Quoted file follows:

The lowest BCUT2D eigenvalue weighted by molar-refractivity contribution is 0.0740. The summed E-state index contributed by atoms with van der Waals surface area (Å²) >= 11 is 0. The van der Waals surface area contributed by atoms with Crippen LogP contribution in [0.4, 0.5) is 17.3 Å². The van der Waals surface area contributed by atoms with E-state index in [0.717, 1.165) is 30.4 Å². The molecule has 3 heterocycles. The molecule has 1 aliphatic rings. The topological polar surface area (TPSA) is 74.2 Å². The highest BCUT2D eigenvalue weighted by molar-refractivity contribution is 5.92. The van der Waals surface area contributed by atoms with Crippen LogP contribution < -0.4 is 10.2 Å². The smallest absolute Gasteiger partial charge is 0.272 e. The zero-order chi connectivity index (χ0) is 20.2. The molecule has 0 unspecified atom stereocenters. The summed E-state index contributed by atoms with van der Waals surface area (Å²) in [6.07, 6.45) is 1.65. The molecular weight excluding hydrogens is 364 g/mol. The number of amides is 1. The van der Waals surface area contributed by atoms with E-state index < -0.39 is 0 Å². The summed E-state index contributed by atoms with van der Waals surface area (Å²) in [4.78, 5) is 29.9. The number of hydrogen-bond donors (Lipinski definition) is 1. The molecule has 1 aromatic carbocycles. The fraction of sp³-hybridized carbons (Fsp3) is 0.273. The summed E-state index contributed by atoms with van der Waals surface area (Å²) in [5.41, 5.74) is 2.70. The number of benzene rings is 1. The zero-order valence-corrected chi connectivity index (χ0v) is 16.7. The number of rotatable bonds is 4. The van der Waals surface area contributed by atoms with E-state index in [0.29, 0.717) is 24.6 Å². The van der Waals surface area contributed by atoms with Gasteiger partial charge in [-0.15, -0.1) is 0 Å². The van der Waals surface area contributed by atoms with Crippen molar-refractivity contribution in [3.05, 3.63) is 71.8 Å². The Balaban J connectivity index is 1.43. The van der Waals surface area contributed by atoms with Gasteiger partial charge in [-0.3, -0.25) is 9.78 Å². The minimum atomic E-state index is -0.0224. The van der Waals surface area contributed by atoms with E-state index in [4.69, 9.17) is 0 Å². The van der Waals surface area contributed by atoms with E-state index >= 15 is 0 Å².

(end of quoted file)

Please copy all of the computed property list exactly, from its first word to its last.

The lowest BCUT2D eigenvalue weighted by molar-refractivity contribution is 0.0740. The summed E-state index contributed by atoms with van der Waals surface area (Å²) >= 11 is 0. The van der Waals surface area contributed by atoms with Crippen LogP contribution in [0.4, 0.5) is 17.3 Å². The van der Waals surface area contributed by atoms with E-state index in [0.717, 1.165) is 30.4 Å². The molecule has 3 heterocycles. The molecule has 1 aliphatic rings. The topological polar surface area (TPSA) is 74.2 Å². The highest BCUT2D eigenvalue weighted by molar-refractivity contribution is 5.92. The van der Waals surface area contributed by atoms with Crippen LogP contribution < -0.4 is 10.2 Å². The smallest absolute Gasteiger partial charge is 0.272 e. The zero-order chi connectivity index (χ0) is 20.2. The molecule has 0 unspecified atom stereocenters. The summed E-state index contributed by atoms with van der Waals surface area (Å²) in [6.07, 6.45) is 1.65. The molecular weight excluding hydrogens is 364 g/mol. The number of amides is 1. The van der Waals surface area contributed by atoms with E-state index < -0.39 is 0 Å². The summed E-state index contributed by atoms with van der Waals surface area (Å²) in [4.78, 5) is 29.9. The number of hydrogen-bond donors (Lipinski definition) is 1. The molecule has 1 aromatic carbocycles. The fraction of sp³-hybridized carbons (Fsp3) is 0.273. The summed E-state index contributed by atoms with van der Waals surface area (Å²) in [5.41, 5.74) is 2.70. The number of benzene rings is 1. The zero-order valence-corrected chi connectivity index (χ0v) is 16.7. The number of rotatable bonds is 4. The van der Waals surface area contributed by atoms with E-state index in [0.29, 0.717) is 24.6 Å². The van der Waals surface area contributed by atoms with Gasteiger partial charge in [-0.15, -0.1) is 0 Å². The van der Waals surface area contributed by atoms with Crippen molar-refractivity contribution in [3.05, 3.63) is 71.8 Å². The Balaban J connectivity index is 1.43. The van der Waals surface area contributed by atoms with Gasteiger partial charge in [-0.3, -0.25) is 9.78 Å². The minimum atomic E-state index is -0.0224. The van der Waals surface area contributed by atoms with E-state index in [4.69, 9.17) is 0 Å². The van der Waals surface area contributed by atoms with E-state index >= 15 is 0 Å².